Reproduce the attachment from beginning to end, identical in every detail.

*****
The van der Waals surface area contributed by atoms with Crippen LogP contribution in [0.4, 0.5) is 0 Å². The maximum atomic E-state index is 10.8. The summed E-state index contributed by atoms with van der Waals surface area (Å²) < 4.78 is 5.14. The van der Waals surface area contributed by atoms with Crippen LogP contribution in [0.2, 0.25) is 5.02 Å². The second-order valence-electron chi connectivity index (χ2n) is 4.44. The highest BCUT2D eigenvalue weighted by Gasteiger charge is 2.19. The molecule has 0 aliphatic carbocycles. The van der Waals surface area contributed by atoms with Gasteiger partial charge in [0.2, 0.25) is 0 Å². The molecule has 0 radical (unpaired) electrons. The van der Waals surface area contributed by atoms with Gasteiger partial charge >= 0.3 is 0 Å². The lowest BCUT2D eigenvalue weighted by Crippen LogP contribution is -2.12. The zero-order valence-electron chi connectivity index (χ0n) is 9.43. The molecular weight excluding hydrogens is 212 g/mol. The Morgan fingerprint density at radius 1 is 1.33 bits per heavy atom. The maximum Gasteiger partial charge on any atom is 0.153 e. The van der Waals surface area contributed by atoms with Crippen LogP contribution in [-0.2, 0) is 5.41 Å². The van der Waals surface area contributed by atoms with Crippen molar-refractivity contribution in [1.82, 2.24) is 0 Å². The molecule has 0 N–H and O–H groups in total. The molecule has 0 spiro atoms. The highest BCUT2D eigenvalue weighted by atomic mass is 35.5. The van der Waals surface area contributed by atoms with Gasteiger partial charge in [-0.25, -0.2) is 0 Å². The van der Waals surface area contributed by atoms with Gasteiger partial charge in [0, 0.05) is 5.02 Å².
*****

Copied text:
The van der Waals surface area contributed by atoms with Crippen LogP contribution in [0.4, 0.5) is 0 Å². The maximum atomic E-state index is 10.8. The summed E-state index contributed by atoms with van der Waals surface area (Å²) < 4.78 is 5.14. The van der Waals surface area contributed by atoms with Crippen LogP contribution in [0.2, 0.25) is 5.02 Å². The second-order valence-electron chi connectivity index (χ2n) is 4.44. The highest BCUT2D eigenvalue weighted by Gasteiger charge is 2.19. The molecule has 0 aliphatic carbocycles. The van der Waals surface area contributed by atoms with Gasteiger partial charge in [0.2, 0.25) is 0 Å². The molecule has 0 radical (unpaired) electrons. The van der Waals surface area contributed by atoms with Gasteiger partial charge >= 0.3 is 0 Å². The lowest BCUT2D eigenvalue weighted by Crippen LogP contribution is -2.12. The zero-order valence-electron chi connectivity index (χ0n) is 9.43. The molecular weight excluding hydrogens is 212 g/mol. The Morgan fingerprint density at radius 1 is 1.33 bits per heavy atom. The maximum Gasteiger partial charge on any atom is 0.153 e. The van der Waals surface area contributed by atoms with Crippen LogP contribution in [-0.2, 0) is 5.41 Å². The van der Waals surface area contributed by atoms with Crippen molar-refractivity contribution in [1.82, 2.24) is 0 Å². The molecule has 0 N–H and O–H groups in total. The molecule has 0 spiro atoms. The highest BCUT2D eigenvalue weighted by atomic mass is 35.5. The van der Waals surface area contributed by atoms with Gasteiger partial charge in [-0.25, -0.2) is 0 Å². The van der Waals surface area contributed by atoms with Gasteiger partial charge in [0, 0.05) is 5.02 Å².